Early December won’t quench Portland’s thirst for snow


No snow for Portland in the forecast

Nov. 30 radar image from the KOIN6 PDX Wx App

PORTLAND, Ore. (KOIN) — Valley snow, metro snow, Portland snow! Those. Are. Fighting. Words. Low elevation snow stirs deeply embedded emotions.

I know this because I live it every day.

Right off the bat, I’ll tell you we do NOT see any PDX snow in the near future. Nothing through the middle of December. I am seeing a few wintry hints though just before Christmas. This is not intended to be a build-up to a letdown or that crazy click-bait that some organizations use regularly. I’m here to inform you in the most transparent way possible.

“It’s safe to safe we don’t get snow very often in Portland. Period,” Tyree Wilde, a warning coordination meteorologist with the National Weather Service’s Portland office, said.

Bingo! I think we can all agree that lasting, measurable snow in Portland is a bit like a unicorn. Take a look at how infrequently any location in the valley gets measurable snow, not to mention the rare possibility of seeing snow before the first day of winter (The winter solstice on Dec. 21 at 8:19 p.m.).

courtesy Oregon State University
courtesy Oregon State University
courtesy NWS Portland
courtesy NWS Portland

Two weeks before Thanksgiving long-range snow accumulation models offered a lot of eye candy: 7 inches of valley snow, 4 feet of mountain snow, it was all out of the norm for November. These are images we would not use to advertise a forecast so far out from event time. Look here it’s a 10-day forecast for snow accumulation.

Euro depiction of 10 day snow totals for Thanksgiving. This forecast did correctly predict more than 2 feet of snow for the mountains, but missed the mark on low elevation snow. No surprise considering how far from event time this model run was released. See initialization times and valid times on top.

A week before Thanksgiving generic weather apps were pinging snowflakes for the holiday. So, like a good meteorologist, I silently prayed it would come true (minus the kale & bacon runs) knew in my heart it would be unlikely, and carefully watched every model run.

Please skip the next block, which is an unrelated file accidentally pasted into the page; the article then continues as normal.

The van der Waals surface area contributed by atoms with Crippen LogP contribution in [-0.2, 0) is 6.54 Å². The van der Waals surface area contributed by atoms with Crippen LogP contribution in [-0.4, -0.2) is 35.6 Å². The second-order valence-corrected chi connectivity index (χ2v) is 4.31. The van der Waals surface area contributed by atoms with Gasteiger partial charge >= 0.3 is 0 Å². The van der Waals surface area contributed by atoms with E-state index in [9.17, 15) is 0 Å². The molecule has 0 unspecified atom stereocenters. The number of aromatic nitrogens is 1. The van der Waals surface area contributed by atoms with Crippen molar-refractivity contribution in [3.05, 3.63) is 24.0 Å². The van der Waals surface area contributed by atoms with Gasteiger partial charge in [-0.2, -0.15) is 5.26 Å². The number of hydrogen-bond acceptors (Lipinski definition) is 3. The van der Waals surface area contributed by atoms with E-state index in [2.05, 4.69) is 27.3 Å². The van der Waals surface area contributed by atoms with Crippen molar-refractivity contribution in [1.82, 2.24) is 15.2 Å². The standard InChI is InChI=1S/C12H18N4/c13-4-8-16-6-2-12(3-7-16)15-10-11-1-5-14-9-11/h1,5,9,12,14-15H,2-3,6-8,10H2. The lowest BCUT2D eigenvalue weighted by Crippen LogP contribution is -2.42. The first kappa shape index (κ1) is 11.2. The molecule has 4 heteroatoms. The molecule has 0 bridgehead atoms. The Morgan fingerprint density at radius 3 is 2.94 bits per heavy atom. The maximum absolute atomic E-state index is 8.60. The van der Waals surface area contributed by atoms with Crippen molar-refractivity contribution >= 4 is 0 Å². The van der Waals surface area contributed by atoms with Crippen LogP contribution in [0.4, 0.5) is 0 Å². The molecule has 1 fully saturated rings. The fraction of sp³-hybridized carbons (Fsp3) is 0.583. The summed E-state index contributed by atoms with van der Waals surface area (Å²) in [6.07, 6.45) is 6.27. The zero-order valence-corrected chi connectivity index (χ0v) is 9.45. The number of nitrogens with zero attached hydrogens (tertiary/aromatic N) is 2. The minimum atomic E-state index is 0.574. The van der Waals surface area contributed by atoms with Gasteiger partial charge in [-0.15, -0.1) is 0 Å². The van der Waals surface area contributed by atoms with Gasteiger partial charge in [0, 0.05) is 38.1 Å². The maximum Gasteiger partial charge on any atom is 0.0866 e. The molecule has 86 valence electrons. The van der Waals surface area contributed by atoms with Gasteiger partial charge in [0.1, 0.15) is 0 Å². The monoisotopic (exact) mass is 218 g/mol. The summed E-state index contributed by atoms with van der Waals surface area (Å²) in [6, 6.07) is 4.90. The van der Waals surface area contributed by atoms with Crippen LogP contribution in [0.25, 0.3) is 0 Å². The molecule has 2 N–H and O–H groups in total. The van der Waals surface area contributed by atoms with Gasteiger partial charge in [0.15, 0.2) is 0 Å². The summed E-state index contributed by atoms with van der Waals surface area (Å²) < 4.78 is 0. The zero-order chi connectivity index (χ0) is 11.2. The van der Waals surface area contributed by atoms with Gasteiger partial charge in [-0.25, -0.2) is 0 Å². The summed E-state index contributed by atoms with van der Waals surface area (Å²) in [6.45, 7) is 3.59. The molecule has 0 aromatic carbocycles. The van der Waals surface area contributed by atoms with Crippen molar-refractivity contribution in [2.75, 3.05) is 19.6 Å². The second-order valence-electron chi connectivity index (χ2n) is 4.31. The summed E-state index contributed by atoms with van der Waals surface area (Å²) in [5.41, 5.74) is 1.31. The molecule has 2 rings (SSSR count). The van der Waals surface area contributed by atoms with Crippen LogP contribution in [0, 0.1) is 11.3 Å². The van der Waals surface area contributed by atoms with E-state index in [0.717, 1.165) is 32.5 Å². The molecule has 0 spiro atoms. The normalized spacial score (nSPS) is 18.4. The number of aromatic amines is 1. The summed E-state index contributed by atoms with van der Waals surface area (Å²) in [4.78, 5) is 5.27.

When potentially hazardous weather arrives during a busy travel period I dive deep into research mode.

I asked coworkers and other professionals what they remembered from Thanksgivings past. Most could not recall a time with measurable snow so early in the season.

“We go back and look at the airport and we have had snow in November 16 times since 1940. Downtown we’ve had it 17 times in November. At the airport, the last occurrence we had for snow in November was 0.6 inches in 2003,” Wilde said

In my discussion with Wilde about the reliability or lack thereof in long- term model accuracy, he points out why these generic weather apps are quick to put out a snowflake sometimes a week in advance.

“I think what some of those apps are hinting is what we’re able to do is ensemble forecasting now, numerical models, different initial conditions, different physics in them, some of these members are 50 members, 50 different members in these ensembles,” Wilde said. “Maybe one ensemble member shows snow and all the rest of them are not. What you have to do is take them with a grain of salt and really ask what’s out most likely situation?”

If I were Captain Ahab in Herman Melville’s Moby Dick, Portland snow would be my white whale.

Valley snow creates madness. It can empty grocery stores and bring a roar of studded tires to the streets. When snow falls, people run outside to measure microscopic fractions of an inch and tweet it with pride. Some drivers have been known to abandon their cars and walk on the road like it’s the apocalypse. If you’re a snowflake forecast to land in some corner in Portland, beware, ’cause residents are watching you as if you owe them money.

Snow or not, I think the weather hazard that deserves attention right now is drought. The latest look at Drought.gov reveals that nearly 65% of Oregon and 68% of Washington is in the abnormally dry category, a precursor to drought. But what about all that wacky Thanksgiving weather and bomb cyclone? Not enough moisture, despite the damaging winds and mountain snow.

So what is abnormally dry? It’s short-term dryness, according to Drought.gov, slowing planting, growth of crops, some lingering water deficits, pastures or crops not fully recovered. November 2019 was the fifth driest November on record. PDX collected 1.52 inches of rain last month but the average is a little over 5.63 inches.

Here’s a look ahead into the next month. Above normal temperatures and precipitation for December.

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